Salem ‘Bring Your Own Bag’ ordinance rings in the New Year

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Shelley A. Sackett

On Jan. 1, Salem residents will have more to remember than just writing the correct year on the checks they write that week. They will also have to remember to bring their own bags with them to the grocery store, or be prepared to buy one.

That is because single-use plastic checkout bags — those provided at the point of sale by retail and food establishments — will no longer be legal in any Salem business after Jan. 1, when a “Bring Your Own Bag” ordinance goes into effect. The new initiative promotes the use of reusable bags in all forms, such as paper, heavy plastic, canvas, and net mesh.

Plastic bags of four millimeters thickness or less create problems for the city and for the environment, clogging storm drains, getting caught in trees, and finding their way into waterways, according to a Dec. 20 press release form Mayor Kimberley Driscoll’s office.

A group of Salem High School students working with Salem Sound Coastwatch spearheaded the initiative, and the Salem City Council passed the plastic bag ordinance in the Fall 2016 with a Jan. 1, 2018 start date. Salem will join 60 other towns and cities in Massachusetts in restricting use of these bags. Boston recently announced approval of a similar ordinance to go into effect in 2019, the press release reads.

The city has collaborated with many local organizations to educate the public and reach out to the business community. Salem Main Street, the Salem Farmers Market and the Salem Chamber of Commerce distributed free recycle bags to shoppers. SalemRecycles started educational outreach in early 2017 to provide resources to Salem businesses and to help residents make the transition. They too distributed free reusable bags at their events around the community.

Impact on stores

Grocery stores expect to bear the biggest impact of the new rules. “People have gotten used to taking a plastic bag even if they really don’t need it,” Salem Sound Coastwatch outreach coordinator Susan Yochelson stated in the press release.

Dawn Stanley has been a clerk at Steve’s Quality Market on Margin Street for only two weeks, but she has heard plenty of comments about the new bag rules. “The elderly are mad because they’re going to have to remember to bring bags or buy them,” she said.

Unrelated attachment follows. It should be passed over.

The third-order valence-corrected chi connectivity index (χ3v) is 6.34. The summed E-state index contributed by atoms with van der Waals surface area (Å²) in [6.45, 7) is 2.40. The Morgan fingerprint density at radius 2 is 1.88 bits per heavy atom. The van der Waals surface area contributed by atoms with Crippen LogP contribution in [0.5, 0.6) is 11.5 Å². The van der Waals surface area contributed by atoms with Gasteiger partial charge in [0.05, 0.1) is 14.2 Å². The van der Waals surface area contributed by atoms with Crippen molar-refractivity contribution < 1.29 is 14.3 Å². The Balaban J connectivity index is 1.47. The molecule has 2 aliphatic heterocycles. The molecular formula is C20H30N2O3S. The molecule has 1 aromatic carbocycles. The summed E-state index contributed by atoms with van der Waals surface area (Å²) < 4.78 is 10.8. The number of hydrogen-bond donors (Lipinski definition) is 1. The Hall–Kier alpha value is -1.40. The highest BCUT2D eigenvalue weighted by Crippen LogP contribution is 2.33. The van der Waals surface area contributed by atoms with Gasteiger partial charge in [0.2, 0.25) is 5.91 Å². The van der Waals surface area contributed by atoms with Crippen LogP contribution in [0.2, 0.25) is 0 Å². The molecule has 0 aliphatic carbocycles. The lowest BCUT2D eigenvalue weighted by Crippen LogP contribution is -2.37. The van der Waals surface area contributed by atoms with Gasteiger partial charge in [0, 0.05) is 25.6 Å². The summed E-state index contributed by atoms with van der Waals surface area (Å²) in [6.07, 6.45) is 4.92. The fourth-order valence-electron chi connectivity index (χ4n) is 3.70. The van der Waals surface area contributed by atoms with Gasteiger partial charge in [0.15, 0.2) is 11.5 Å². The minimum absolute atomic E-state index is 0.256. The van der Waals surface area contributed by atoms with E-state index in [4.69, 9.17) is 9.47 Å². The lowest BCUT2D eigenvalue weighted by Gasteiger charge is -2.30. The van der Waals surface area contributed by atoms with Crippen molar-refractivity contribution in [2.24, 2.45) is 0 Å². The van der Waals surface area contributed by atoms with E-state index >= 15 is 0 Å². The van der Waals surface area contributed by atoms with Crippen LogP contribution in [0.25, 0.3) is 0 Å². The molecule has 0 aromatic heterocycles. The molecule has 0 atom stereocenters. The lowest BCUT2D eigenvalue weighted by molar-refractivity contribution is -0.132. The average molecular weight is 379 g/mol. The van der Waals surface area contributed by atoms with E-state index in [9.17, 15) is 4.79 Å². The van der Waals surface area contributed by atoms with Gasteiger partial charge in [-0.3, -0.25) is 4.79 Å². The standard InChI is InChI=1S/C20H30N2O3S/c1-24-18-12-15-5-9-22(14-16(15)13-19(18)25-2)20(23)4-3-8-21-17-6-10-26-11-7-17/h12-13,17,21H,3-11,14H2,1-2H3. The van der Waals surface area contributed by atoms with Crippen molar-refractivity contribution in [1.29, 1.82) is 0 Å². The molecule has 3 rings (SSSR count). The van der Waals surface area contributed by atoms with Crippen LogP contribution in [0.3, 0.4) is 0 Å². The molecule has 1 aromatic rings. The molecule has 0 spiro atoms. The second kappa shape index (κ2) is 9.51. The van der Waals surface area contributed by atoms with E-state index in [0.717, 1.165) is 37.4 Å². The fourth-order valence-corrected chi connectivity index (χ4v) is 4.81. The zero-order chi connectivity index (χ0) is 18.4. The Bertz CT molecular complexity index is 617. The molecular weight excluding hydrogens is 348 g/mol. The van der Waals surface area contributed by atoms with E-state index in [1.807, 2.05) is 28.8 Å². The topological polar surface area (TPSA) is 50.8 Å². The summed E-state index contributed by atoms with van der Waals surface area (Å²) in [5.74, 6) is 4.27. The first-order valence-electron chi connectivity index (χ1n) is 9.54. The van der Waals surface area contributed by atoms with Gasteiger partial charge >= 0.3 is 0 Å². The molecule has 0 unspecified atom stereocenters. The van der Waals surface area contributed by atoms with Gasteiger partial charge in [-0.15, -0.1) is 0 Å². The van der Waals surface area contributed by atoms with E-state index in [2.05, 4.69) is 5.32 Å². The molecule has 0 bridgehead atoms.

Patty Harkness, who has worked at Steve’s for 10 years, is more optimistic. “It’s good for the environment, and if they’re really smart, they can use the recyclables inside the big cloth bags so they don’t have to use a lot of water to wash out the big bags. So it’s a win-win situation,” said Harkness, who describes her position as “multi-tasker, everywhere and when needed.”

Less than one mile away, at Crosby’s Marketplace on Canal Street, Judy LeDuc agrees that the plastic bag ban will be an adjustment. “A lot of people walk here and are used to carrying their groceries home, two bags in each hand,” she said. The 30-year veteran Crosby’s cashier noted that some people use the bags to pick up after their dogs.

One Crosby’s customer is all in favor of the ordinance. “I think it’s a good thing and I think it will save time for the stores and help reduce the trash in the area from all the plastic bags,” said Salem resident Steve Hodge.

Rinus Oosthoek, executive director of the Salem Chamber of Commerce, believes the ordinance will help Salem businesses stay at the forefront of a larger consumer awareness initiative.

“It will also give the smaller downtown business a way to generate goodwill with consumers, using the conversation as an opportunity to show Salem as unique and customer friendly,” he said.

Oosthoek recently conducted an outreach initiative to the big box stores on Highland Avenue.

“Almost all of them will start using paper bags, and they already have recyclable/reusable bags for sale near the registers,” he said.

While most agree the new ordinance will take some getting used to for both employees and customers, he added: “It seems as if everyone agrees the time is right for this initiative.”

Penalties and enforcement

The ordinance specifically addresses what happens if a business violates the new rules. Sec. 14-503 Penalties and enforcement provides for a series of warnings, notices and fines for violations.

It states, “The warning notice issued for the first offense shall provide at least 14 days to correct the violation. No fine for the second offense shall be issued until at least 14 days after the warning is issued. This article may be enforced by any police officer, enforcement officer or agent of the board of health or licensing department.”

Police Capt. Conrad Prosniewski said the ordinance would be treated like any other ordinance the Salem Police Department has the responsibility for enforcing.

Driscoll said she feels Salem is in a great position as the new restriction goes into effect, after a year’s worth of public education and outreach to the business community.

“We’ve all seen stray plastic bags caught in tree branches or blowing down the street,” she said. “I’m hopeful this new change will bring about a noticeable improvement in Salem, while also taking another step forward in keeping Salem a sustainable and attractive community in which to live and do business.”

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